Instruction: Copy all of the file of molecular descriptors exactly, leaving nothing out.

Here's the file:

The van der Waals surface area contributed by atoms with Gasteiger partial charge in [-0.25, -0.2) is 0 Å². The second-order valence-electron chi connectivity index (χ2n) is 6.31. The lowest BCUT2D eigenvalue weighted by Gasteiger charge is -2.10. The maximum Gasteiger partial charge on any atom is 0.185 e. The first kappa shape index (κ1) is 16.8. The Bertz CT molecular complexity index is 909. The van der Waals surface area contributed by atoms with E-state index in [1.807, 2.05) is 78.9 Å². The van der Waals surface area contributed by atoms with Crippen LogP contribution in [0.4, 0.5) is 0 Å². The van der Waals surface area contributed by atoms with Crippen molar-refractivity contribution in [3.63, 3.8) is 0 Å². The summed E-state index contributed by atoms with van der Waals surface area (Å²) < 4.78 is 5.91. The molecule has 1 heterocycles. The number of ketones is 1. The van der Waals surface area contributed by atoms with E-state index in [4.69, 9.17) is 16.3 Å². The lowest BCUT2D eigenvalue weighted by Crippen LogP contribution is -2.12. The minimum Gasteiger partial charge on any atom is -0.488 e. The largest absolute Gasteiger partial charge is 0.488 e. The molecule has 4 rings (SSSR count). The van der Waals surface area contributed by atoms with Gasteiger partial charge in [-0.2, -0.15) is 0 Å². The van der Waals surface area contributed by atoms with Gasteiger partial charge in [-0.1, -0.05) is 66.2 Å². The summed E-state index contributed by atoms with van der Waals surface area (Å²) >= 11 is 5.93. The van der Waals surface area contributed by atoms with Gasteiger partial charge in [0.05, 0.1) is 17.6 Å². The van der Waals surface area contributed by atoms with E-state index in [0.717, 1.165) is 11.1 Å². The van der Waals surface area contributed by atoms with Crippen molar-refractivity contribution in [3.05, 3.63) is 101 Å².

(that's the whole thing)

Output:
The van der Waals surface area contributed by atoms with Gasteiger partial charge in [-0.25, -0.2) is 0 Å². The second-order valence-electron chi connectivity index (χ2n) is 6.31. The lowest BCUT2D eigenvalue weighted by Gasteiger charge is -2.10. The maximum Gasteiger partial charge on any atom is 0.185 e. The first kappa shape index (κ1) is 16.8. The Bertz CT molecular complexity index is 909. The van der Waals surface area contributed by atoms with E-state index in [1.807, 2.05) is 78.9 Å². The van der Waals surface area contributed by atoms with Crippen LogP contribution in [0.4, 0.5) is 0 Å². The van der Waals surface area contributed by atoms with Crippen molar-refractivity contribution in [3.63, 3.8) is 0 Å². The summed E-state index contributed by atoms with van der Waals surface area (Å²) < 4.78 is 5.91. The molecule has 1 heterocycles. The number of ketones is 1. The van der Waals surface area contributed by atoms with E-state index in [4.69, 9.17) is 16.3 Å². The lowest BCUT2D eigenvalue weighted by Crippen LogP contribution is -2.12. The minimum Gasteiger partial charge on any atom is -0.488 e. The largest absolute Gasteiger partial charge is 0.488 e. The molecule has 4 rings (SSSR count). The van der Waals surface area contributed by atoms with Gasteiger partial charge in [-0.2, -0.15) is 0 Å². The van der Waals surface area contributed by atoms with Gasteiger partial charge in [-0.1, -0.05) is 66.2 Å². The summed E-state index contributed by atoms with van der Waals surface area (Å²) >= 11 is 5.93. The van der Waals surface area contributed by atoms with Gasteiger partial charge in [0.05, 0.1) is 17.6 Å². The van der Waals surface area contributed by atoms with E-state index in [0.717, 1.165) is 11.1 Å². The van der Waals surface area contributed by atoms with Crippen molar-refractivity contribution in [3.05, 3.63) is 101 Å².